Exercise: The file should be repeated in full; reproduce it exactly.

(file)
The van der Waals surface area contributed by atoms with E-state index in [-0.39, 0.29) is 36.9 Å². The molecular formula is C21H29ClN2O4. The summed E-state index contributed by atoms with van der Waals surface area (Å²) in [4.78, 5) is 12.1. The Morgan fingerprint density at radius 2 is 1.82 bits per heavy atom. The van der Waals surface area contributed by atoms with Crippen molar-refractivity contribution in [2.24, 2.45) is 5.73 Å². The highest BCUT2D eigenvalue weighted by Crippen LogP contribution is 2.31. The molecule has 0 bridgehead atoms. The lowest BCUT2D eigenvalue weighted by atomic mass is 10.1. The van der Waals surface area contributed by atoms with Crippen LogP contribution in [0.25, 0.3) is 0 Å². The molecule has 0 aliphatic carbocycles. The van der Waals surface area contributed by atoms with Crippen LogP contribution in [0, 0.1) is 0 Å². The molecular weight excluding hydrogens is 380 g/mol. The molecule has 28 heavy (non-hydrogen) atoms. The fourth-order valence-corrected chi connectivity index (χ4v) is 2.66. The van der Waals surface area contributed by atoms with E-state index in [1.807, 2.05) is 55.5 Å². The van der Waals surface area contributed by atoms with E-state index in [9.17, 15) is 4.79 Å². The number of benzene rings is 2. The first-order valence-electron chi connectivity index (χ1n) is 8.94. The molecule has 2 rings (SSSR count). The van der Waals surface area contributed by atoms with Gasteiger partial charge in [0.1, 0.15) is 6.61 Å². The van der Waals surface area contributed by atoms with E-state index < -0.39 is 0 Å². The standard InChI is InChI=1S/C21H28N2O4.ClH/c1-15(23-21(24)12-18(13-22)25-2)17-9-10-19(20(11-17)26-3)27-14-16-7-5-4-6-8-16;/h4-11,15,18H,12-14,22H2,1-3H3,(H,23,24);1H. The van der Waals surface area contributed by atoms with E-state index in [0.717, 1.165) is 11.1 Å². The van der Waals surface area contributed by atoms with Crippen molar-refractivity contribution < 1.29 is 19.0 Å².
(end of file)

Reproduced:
The van der Waals surface area contributed by atoms with E-state index in [-0.39, 0.29) is 36.9 Å². The molecular formula is C21H29ClN2O4. The summed E-state index contributed by atoms with van der Waals surface area (Å²) in [4.78, 5) is 12.1. The Morgan fingerprint density at radius 2 is 1.82 bits per heavy atom. The van der Waals surface area contributed by atoms with Crippen molar-refractivity contribution in [2.24, 2.45) is 5.73 Å². The highest BCUT2D eigenvalue weighted by Crippen LogP contribution is 2.31. The molecule has 0 bridgehead atoms. The lowest BCUT2D eigenvalue weighted by atomic mass is 10.1. The van der Waals surface area contributed by atoms with Crippen LogP contribution in [0.25, 0.3) is 0 Å². The molecule has 0 aliphatic carbocycles. The van der Waals surface area contributed by atoms with Crippen LogP contribution in [0, 0.1) is 0 Å². The molecular weight excluding hydrogens is 380 g/mol. The molecule has 28 heavy (non-hydrogen) atoms. The fourth-order valence-corrected chi connectivity index (χ4v) is 2.66. The van der Waals surface area contributed by atoms with E-state index in [1.807, 2.05) is 55.5 Å². The van der Waals surface area contributed by atoms with E-state index in [9.17, 15) is 4.79 Å². The number of benzene rings is 2. The first-order valence-electron chi connectivity index (χ1n) is 8.94. The molecule has 2 rings (SSSR count). The van der Waals surface area contributed by atoms with Gasteiger partial charge in [0.1, 0.15) is 6.61 Å². The van der Waals surface area contributed by atoms with E-state index < -0.39 is 0 Å². The standard InChI is InChI=1S/C21H28N2O4.ClH/c1-15(23-21(24)12-18(13-22)25-2)17-9-10-19(20(11-17)26-3)27-14-16-7-5-4-6-8-16;/h4-11,15,18H,12-14,22H2,1-3H3,(H,23,24);1H. The van der Waals surface area contributed by atoms with E-state index in [0.717, 1.165) is 11.1 Å². The van der Waals surface area contributed by atoms with Crippen molar-refractivity contribution < 1.29 is 19.0 Å².